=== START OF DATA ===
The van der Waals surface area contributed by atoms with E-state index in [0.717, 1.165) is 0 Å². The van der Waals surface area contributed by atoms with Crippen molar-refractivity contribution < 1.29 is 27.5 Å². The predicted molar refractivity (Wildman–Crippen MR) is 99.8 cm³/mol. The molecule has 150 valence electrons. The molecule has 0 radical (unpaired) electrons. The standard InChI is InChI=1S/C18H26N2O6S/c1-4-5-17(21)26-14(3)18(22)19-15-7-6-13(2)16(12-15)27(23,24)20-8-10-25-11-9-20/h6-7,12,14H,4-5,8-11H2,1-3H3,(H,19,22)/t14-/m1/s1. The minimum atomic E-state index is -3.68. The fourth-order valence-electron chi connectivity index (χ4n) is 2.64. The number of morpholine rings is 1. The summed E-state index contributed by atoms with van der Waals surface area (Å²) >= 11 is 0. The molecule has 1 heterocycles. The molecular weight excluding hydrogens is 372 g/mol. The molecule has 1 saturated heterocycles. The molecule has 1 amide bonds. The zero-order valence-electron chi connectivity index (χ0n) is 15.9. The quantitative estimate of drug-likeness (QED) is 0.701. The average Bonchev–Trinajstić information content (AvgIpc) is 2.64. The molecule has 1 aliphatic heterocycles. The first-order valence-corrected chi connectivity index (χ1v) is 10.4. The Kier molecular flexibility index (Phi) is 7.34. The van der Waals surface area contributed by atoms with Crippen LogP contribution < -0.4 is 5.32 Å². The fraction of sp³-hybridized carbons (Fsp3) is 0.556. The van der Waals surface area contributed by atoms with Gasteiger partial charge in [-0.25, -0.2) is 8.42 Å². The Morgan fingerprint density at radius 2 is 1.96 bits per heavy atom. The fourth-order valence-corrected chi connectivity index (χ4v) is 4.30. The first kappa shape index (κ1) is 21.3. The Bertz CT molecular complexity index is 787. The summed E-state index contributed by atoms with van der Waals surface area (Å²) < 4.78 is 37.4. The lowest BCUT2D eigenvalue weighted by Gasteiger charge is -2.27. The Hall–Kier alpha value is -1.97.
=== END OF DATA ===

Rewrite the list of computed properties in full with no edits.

The van der Waals surface area contributed by atoms with E-state index in [0.717, 1.165) is 0 Å². The van der Waals surface area contributed by atoms with Crippen molar-refractivity contribution < 1.29 is 27.5 Å². The predicted molar refractivity (Wildman–Crippen MR) is 99.8 cm³/mol. The molecule has 150 valence electrons. The molecule has 0 radical (unpaired) electrons. The standard InChI is InChI=1S/C18H26N2O6S/c1-4-5-17(21)26-14(3)18(22)19-15-7-6-13(2)16(12-15)27(23,24)20-8-10-25-11-9-20/h6-7,12,14H,4-5,8-11H2,1-3H3,(H,19,22)/t14-/m1/s1. The minimum atomic E-state index is -3.68. The fourth-order valence-electron chi connectivity index (χ4n) is 2.64. The number of morpholine rings is 1. The summed E-state index contributed by atoms with van der Waals surface area (Å²) >= 11 is 0. The molecule has 1 heterocycles. The molecular weight excluding hydrogens is 372 g/mol. The molecule has 1 saturated heterocycles. The molecule has 1 amide bonds. The zero-order valence-electron chi connectivity index (χ0n) is 15.9. The quantitative estimate of drug-likeness (QED) is 0.701. The average Bonchev–Trinajstić information content (AvgIpc) is 2.64. The molecule has 1 aliphatic heterocycles. The first-order valence-corrected chi connectivity index (χ1v) is 10.4. The Kier molecular flexibility index (Phi) is 7.34. The van der Waals surface area contributed by atoms with Crippen LogP contribution < -0.4 is 5.32 Å². The fraction of sp³-hybridized carbons (Fsp3) is 0.556. The van der Waals surface area contributed by atoms with Gasteiger partial charge in [-0.25, -0.2) is 8.42 Å². The Morgan fingerprint density at radius 2 is 1.96 bits per heavy atom. The fourth-order valence-corrected chi connectivity index (χ4v) is 4.30. The first kappa shape index (κ1) is 21.3. The Bertz CT molecular complexity index is 787. The summed E-state index contributed by atoms with van der Waals surface area (Å²) < 4.78 is 37.4. The lowest BCUT2D eigenvalue weighted by Gasteiger charge is -2.27. The Hall–Kier alpha value is -1.97.